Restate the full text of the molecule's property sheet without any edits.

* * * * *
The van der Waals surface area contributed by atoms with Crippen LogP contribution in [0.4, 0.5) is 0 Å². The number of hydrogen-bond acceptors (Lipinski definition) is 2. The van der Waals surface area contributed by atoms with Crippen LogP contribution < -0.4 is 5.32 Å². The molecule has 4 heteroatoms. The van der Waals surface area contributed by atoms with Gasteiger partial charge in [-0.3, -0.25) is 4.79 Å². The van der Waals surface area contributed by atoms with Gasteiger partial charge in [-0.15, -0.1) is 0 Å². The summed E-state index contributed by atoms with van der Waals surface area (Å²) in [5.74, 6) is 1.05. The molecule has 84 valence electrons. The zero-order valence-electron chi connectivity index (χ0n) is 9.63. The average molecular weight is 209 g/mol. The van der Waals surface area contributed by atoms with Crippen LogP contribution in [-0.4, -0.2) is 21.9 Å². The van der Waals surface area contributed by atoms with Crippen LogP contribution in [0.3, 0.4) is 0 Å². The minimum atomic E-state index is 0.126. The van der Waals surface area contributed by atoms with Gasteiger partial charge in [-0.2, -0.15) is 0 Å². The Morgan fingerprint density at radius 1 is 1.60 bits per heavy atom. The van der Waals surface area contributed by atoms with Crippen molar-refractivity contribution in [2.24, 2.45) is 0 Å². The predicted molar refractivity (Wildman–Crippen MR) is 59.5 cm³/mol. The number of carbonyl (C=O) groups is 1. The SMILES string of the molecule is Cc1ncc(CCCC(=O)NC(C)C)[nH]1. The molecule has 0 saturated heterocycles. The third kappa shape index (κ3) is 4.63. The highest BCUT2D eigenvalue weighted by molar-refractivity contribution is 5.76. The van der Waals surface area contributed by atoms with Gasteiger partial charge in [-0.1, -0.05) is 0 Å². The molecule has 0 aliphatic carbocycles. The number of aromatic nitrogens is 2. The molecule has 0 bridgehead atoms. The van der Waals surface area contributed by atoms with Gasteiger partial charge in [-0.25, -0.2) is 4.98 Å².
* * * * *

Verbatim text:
The van der Waals surface area contributed by atoms with Crippen LogP contribution in [0.4, 0.5) is 0 Å². The number of hydrogen-bond acceptors (Lipinski definition) is 2. The van der Waals surface area contributed by atoms with Crippen LogP contribution < -0.4 is 5.32 Å². The molecule has 4 heteroatoms. The van der Waals surface area contributed by atoms with Gasteiger partial charge in [-0.3, -0.25) is 4.79 Å². The van der Waals surface area contributed by atoms with Gasteiger partial charge in [-0.15, -0.1) is 0 Å². The summed E-state index contributed by atoms with van der Waals surface area (Å²) in [5.74, 6) is 1.05. The molecule has 84 valence electrons. The zero-order valence-electron chi connectivity index (χ0n) is 9.63. The average molecular weight is 209 g/mol. The van der Waals surface area contributed by atoms with Crippen LogP contribution in [-0.4, -0.2) is 21.9 Å². The van der Waals surface area contributed by atoms with Crippen LogP contribution in [0.3, 0.4) is 0 Å². The minimum atomic E-state index is 0.126. The van der Waals surface area contributed by atoms with Gasteiger partial charge in [-0.2, -0.15) is 0 Å². The Morgan fingerprint density at radius 1 is 1.60 bits per heavy atom. The van der Waals surface area contributed by atoms with Crippen molar-refractivity contribution in [2.24, 2.45) is 0 Å². The predicted molar refractivity (Wildman–Crippen MR) is 59.5 cm³/mol. The number of carbonyl (C=O) groups is 1. The SMILES string of the molecule is Cc1ncc(CCCC(=O)NC(C)C)[nH]1. The molecule has 0 saturated heterocycles. The third kappa shape index (κ3) is 4.63. The highest BCUT2D eigenvalue weighted by molar-refractivity contribution is 5.76. The van der Waals surface area contributed by atoms with Gasteiger partial charge in [-0.1, -0.05) is 0 Å². The molecule has 0 aliphatic carbocycles. The number of aromatic nitrogens is 2. The molecule has 0 bridgehead atoms. The van der Waals surface area contributed by atoms with Gasteiger partial charge in [-0.25, -0.2) is 4.98 Å².